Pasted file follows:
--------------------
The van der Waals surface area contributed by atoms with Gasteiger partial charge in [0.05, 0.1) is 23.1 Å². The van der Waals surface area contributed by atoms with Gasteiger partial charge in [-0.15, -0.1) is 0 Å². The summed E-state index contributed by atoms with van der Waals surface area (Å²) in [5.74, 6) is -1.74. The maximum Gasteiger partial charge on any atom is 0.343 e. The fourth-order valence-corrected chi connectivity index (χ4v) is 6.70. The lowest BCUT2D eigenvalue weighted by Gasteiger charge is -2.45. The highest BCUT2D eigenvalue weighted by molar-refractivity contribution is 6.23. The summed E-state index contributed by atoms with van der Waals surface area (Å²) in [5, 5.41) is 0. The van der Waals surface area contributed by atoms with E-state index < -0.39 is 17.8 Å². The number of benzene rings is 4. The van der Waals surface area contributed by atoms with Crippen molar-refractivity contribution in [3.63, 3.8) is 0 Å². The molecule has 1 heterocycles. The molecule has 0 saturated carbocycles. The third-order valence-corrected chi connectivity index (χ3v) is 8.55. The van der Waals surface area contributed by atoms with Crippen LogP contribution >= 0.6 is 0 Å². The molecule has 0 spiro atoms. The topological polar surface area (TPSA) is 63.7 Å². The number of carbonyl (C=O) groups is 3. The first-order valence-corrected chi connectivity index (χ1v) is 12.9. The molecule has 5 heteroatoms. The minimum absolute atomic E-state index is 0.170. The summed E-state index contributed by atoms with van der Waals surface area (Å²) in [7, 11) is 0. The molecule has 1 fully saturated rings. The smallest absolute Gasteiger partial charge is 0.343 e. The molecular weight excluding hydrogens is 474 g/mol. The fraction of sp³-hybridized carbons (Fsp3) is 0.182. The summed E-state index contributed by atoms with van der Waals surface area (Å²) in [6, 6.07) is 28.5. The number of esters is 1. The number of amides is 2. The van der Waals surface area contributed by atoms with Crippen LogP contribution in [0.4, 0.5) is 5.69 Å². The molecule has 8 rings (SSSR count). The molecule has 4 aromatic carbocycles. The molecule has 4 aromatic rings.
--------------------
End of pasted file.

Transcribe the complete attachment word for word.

The van der Waals surface area contributed by atoms with Gasteiger partial charge in [0.05, 0.1) is 23.1 Å². The van der Waals surface area contributed by atoms with Gasteiger partial charge in [-0.15, -0.1) is 0 Å². The summed E-state index contributed by atoms with van der Waals surface area (Å²) in [5.74, 6) is -1.74. The maximum Gasteiger partial charge on any atom is 0.343 e. The fourth-order valence-corrected chi connectivity index (χ4v) is 6.70. The lowest BCUT2D eigenvalue weighted by Gasteiger charge is -2.45. The highest BCUT2D eigenvalue weighted by molar-refractivity contribution is 6.23. The summed E-state index contributed by atoms with van der Waals surface area (Å²) in [5, 5.41) is 0. The van der Waals surface area contributed by atoms with E-state index < -0.39 is 17.8 Å². The number of benzene rings is 4. The van der Waals surface area contributed by atoms with Crippen molar-refractivity contribution in [3.63, 3.8) is 0 Å². The molecule has 1 heterocycles. The molecule has 0 saturated carbocycles. The third-order valence-corrected chi connectivity index (χ3v) is 8.55. The van der Waals surface area contributed by atoms with Crippen LogP contribution >= 0.6 is 0 Å². The molecule has 0 spiro atoms. The topological polar surface area (TPSA) is 63.7 Å². The number of carbonyl (C=O) groups is 3. The first-order valence-corrected chi connectivity index (χ1v) is 12.9. The molecule has 5 heteroatoms. The minimum absolute atomic E-state index is 0.170. The summed E-state index contributed by atoms with van der Waals surface area (Å²) in [7, 11) is 0. The molecule has 1 fully saturated rings. The smallest absolute Gasteiger partial charge is 0.343 e. The molecular weight excluding hydrogens is 474 g/mol. The fraction of sp³-hybridized carbons (Fsp3) is 0.182. The summed E-state index contributed by atoms with van der Waals surface area (Å²) in [6, 6.07) is 28.5. The number of esters is 1. The number of amides is 2. The van der Waals surface area contributed by atoms with Crippen LogP contribution in [0.4, 0.5) is 5.69 Å². The molecule has 8 rings (SSSR count). The molecule has 4 aromatic carbocycles. The molecule has 4 aromatic rings.